The Rangers,Royals and White Sox went after Hunter, enamored of his speed and grace in thefield. The Angels, who ranked second in the AL in stolen bases in 2007 andboasted a solid outfield defense, appeared a less likely suitor. However, LosAngeles--which was particularly adept at putting balls into play (fourth-loweststrikeout total in the AL) but not out of the ballpark (tied for third-lowesthome run total)--was intrigued by Hunter's power, which has held up very wellinto his 30s. The last two seasons Hunter, 32, averaged 30¬†homers and103¬†RBIs. Those numbers are almost certain to slip over the back half ofHunter's contract; for now, though, he provides the middle-of-the-lineup threatneeded to thump it out with the AL's other elite teams.
In March 2000 theAngels had a similarly crowded outfield that included Anderson, Jim Edmonds,Darin Erstad and Tim Salmon. Then, as now, everyone wanted to play and no onewanted to be the designated hitter. Ten days before the start of the season theclub shipped Edmonds to St. Louis, sparing itself a lot of uncomfortabledecisions.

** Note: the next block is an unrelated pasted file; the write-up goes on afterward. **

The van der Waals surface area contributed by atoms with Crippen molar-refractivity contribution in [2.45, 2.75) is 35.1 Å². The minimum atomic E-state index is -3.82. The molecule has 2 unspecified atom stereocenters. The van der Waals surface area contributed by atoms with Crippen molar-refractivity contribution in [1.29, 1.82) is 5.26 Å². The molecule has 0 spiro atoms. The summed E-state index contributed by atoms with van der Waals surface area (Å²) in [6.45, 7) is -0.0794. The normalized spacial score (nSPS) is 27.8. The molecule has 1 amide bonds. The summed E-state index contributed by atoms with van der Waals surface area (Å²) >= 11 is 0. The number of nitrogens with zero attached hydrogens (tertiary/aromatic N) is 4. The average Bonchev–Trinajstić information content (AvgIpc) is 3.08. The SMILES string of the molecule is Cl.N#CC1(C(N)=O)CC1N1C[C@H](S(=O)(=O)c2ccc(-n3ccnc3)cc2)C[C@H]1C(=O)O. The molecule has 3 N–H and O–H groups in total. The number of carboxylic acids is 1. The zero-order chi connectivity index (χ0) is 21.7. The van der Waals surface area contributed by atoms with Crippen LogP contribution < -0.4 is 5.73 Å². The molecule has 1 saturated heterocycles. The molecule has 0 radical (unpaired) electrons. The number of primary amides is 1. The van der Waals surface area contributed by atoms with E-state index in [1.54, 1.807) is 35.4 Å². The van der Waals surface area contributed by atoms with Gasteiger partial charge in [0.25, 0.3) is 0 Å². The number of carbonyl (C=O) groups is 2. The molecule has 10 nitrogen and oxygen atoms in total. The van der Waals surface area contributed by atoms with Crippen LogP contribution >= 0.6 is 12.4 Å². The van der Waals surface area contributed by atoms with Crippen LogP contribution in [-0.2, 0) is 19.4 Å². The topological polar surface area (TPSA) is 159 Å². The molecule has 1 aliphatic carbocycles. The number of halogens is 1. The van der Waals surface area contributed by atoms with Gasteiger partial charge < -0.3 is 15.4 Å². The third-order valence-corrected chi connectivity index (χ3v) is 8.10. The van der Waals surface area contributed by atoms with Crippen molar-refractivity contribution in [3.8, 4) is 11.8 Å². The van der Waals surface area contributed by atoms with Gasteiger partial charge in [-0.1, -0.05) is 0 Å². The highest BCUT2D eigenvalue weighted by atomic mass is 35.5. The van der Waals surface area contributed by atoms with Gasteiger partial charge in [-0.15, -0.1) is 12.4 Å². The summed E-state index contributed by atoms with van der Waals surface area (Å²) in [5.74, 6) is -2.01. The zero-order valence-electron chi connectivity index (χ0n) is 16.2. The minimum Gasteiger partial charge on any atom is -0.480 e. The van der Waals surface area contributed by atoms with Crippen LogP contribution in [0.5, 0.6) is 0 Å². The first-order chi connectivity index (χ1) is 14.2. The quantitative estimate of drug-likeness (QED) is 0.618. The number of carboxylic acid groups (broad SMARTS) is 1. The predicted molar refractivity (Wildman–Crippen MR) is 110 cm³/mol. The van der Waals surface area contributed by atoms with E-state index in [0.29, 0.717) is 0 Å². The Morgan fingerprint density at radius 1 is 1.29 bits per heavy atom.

Anybody who needsa centerfielder should call the Angels--again. Although Hunter and Matthews saythey can coexist, it is hard for born-and-bred centerfielders to defer. Theyare taught that every ball is theirs. Three years ago the Mets signed CarlosBeltran to play centerfield and moved Mike Cameron, who had won two Gold Glovesat that position, to right. It wasn't a particularly successful experiment, onethat came to a gory end when Beltran and Cameron had a head-to-head collisionin San Diego that broke facial bones in both players.
The Angels shouldboast one of the best outfields in baseball, and certainly the deepest,provided they keep out of each other's way.--Lee Jenkins
CONSIDER THIS amodest proposal ...